July 20, 2012
Volume 56, Issue 29

Rasmussen Reports Pollster Scott Rasmussen to Keynote Leadership Summit

Independent public opinion pollster and nationally-respected political analyst Scott Rasmussen will keynote the inaugural WHA Leadership Summit on September 21. Rasmussen is the founder and president of Rasmussen Reports, one of the nationís premier sources for public opinion information.

A pollster since 1994 and frequent guest of major media outlets, Rasmussen and his firm have developed a reputation for delivering reliable, newsworthy and actionable public opinion data. He has the ability to translate numbers into meaningful analysis and commentary in a manner that both informs and entertains. Rasmussen will do exactly that as he focuses his opening keynote presentation on the upcoming November 2012 elections.

CEOs, board of trustee members and other hospital senior leadership team members should register today at http://events.SignUp4.com/12LeadershipSummit0921.

If you need hotel accommodations, a block of rooms is being held at the Marriott Madison West Hotel for the evening of September 20. You can make a reservation in the WHA block by calling 888-745-2032 or 608-831-2000 before August 31.

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IOM Release Second in Series of Geographic Adjustment Reports

This week the Institute of Medicine (IOM) released the second in a series of reports on Medicare geographic payment adjusters. The report, entitled, "Medicare Payment - Phase II: Implications for Access, Quality, and Efficiency," was the result of efforts by legislators such as Cong. Ron Kind and high value states like Wisconsin.

The report outlined a series of statistical simulations in order to obtain the estimated impact of the changes recommended in the committeeís Phase I report on payments to hospitals and clinical practitioners. For hospitals, the report concludes that 88 percent of hospitals would see Medicare inpatient prospective payment system payments increase or decrease by less than five percent as a result of moving to a wage index, based on Bureau of Labor Statistics Data. While the swing may be +/-five percent in aggregate, this number does mask that there will be significant payment redistributions for some providers across the country. For Wisconsin, however, the news is good. The statistical modeling reveals a positive statewide average payment differential in all Wisconsin metro and non-metro labor markets when moving from current CMS policy to the recommended IOM index after smoothing.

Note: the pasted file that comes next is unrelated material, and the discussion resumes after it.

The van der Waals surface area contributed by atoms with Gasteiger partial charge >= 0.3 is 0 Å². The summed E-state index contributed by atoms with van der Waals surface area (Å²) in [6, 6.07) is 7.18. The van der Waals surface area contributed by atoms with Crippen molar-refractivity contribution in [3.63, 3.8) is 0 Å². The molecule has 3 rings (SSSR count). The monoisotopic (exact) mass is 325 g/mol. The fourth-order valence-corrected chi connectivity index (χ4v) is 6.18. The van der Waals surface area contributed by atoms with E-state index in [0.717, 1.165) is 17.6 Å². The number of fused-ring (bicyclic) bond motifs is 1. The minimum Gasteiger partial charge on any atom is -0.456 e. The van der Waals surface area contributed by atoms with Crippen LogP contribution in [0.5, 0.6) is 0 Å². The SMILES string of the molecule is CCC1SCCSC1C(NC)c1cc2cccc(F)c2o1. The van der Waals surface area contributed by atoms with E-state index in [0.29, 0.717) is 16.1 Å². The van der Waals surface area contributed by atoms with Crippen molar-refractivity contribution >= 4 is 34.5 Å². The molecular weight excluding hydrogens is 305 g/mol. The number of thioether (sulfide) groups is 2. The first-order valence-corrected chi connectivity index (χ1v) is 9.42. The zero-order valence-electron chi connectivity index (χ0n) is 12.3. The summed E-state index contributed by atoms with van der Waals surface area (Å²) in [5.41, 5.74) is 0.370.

The simulations found that the most substantial differences in payments as compared to current payments are from eliminating policy adjustments, such as the various exceptions, market reclassifications, and floors, rather than the result of technical corrections to improve accuracy. The report indicates no type of hospital (DSH, CAH, rural, urban) was substantially advantaged or disadvantaged under the recommendations. The report had similar findings for the impact recommended changes would have on physicians. Physician payments would increase or decrease by less than five percent for 96 percent of Part B relative value units (RVUs), decrease by 10 percent or more for 0.1 percent of RVUs, and increase by 10 percent or more for 0.3 percent of RVUs. The report then looked at workforce supply and distribution among several other issues, which resulted in six recommendations.

The Wisconsin Hospital Association has long been concerned by geographic variation and how high value providers like those in Wisconsin are disadvantaged under the current Medicare system. While there are some positives in the IOMís two reports, WHA does not believe these recommendations fully address the underlying problems in the current Medicare reimbursement system.

Access the IOM Phase II report at: www.iom.edu/Reports/2012/Geographic-Adjustment-in-Medicare-Payment-Phase-II.aspx.

Read WHAís Valued Voice article on the Phase 1 report at: www.wha.org/pubArchive/valued_voice/vv6-3-11.htm#5.

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Political Action Fundraising Surpasses Halfway Mark
$21,000 raised in just last two weeks

The Wisconsin hospitals state political action funds fundraising campaign has raised $129,017 to date from 180 individuals. In the last two weeks alone the campaign has raised more than $21,000 from 28 additional participants. This puts the 2012 campaign at 52 percent of the goal to raise $250,000 by yearís end. If the goal is reached, it will be the highest total ever raised.